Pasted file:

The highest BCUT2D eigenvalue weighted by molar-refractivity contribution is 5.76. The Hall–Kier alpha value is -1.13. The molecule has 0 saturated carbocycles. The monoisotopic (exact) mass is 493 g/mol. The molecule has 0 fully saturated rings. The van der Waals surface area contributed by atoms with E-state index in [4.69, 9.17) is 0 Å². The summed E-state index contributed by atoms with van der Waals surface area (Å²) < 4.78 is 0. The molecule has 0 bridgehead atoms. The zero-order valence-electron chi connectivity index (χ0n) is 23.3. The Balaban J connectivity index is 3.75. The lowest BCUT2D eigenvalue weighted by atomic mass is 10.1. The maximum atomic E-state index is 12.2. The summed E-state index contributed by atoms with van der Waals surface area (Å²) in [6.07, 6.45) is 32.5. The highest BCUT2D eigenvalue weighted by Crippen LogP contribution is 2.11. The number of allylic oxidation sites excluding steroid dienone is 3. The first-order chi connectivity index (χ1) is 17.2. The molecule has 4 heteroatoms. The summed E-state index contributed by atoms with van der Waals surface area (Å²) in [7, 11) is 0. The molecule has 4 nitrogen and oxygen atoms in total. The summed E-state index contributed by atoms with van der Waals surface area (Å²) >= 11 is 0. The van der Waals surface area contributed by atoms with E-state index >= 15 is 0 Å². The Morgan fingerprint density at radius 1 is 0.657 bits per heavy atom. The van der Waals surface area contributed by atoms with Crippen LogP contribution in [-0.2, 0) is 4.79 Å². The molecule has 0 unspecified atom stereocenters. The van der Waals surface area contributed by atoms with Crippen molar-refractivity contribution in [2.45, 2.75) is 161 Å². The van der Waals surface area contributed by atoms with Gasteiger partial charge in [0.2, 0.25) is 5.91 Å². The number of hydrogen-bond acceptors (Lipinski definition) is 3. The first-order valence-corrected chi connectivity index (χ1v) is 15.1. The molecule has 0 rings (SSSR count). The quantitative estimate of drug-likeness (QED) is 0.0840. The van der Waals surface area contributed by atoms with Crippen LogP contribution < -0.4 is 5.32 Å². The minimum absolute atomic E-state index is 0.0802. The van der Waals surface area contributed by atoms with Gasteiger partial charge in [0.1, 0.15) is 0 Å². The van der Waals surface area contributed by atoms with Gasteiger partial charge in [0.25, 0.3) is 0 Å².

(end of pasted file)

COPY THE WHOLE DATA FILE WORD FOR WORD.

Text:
The highest BCUT2D eigenvalue weighted by molar-refractivity contribution is 5.76. The Hall–Kier alpha value is -1.13. The molecule has 0 saturated carbocycles. The monoisotopic (exact) mass is 493 g/mol. The molecule has 0 fully saturated rings. The van der Waals surface area contributed by atoms with E-state index in [4.69, 9.17) is 0 Å². The summed E-state index contributed by atoms with van der Waals surface area (Å²) < 4.78 is 0. The molecule has 0 bridgehead atoms. The zero-order valence-electron chi connectivity index (χ0n) is 23.3. The Balaban J connectivity index is 3.75. The lowest BCUT2D eigenvalue weighted by atomic mass is 10.1. The maximum atomic E-state index is 12.2. The summed E-state index contributed by atoms with van der Waals surface area (Å²) in [6.07, 6.45) is 32.5. The highest BCUT2D eigenvalue weighted by Crippen LogP contribution is 2.11. The number of allylic oxidation sites excluding steroid dienone is 3. The first-order chi connectivity index (χ1) is 17.2. The molecule has 4 heteroatoms. The summed E-state index contributed by atoms with van der Waals surface area (Å²) in [7, 11) is 0. The molecule has 4 nitrogen and oxygen atoms in total. The summed E-state index contributed by atoms with van der Waals surface area (Å²) >= 11 is 0. The van der Waals surface area contributed by atoms with E-state index >= 15 is 0 Å². The Morgan fingerprint density at radius 1 is 0.657 bits per heavy atom. The van der Waals surface area contributed by atoms with Crippen LogP contribution in [-0.2, 0) is 4.79 Å². The molecule has 0 unspecified atom stereocenters. The van der Waals surface area contributed by atoms with Crippen molar-refractivity contribution in [2.45, 2.75) is 161 Å². The van der Waals surface area contributed by atoms with Gasteiger partial charge in [0.2, 0.25) is 5.91 Å². The number of hydrogen-bond acceptors (Lipinski definition) is 3. The first-order valence-corrected chi connectivity index (χ1v) is 15.1. The molecule has 0 rings (SSSR count). The quantitative estimate of drug-likeness (QED) is 0.0840. The van der Waals surface area contributed by atoms with Crippen LogP contribution < -0.4 is 5.32 Å². The minimum absolute atomic E-state index is 0.0802. The van der Waals surface area contributed by atoms with Gasteiger partial charge in [0.1, 0.15) is 0 Å². The van der Waals surface area contributed by atoms with Gasteiger partial charge in [0.25, 0.3) is 0 Å².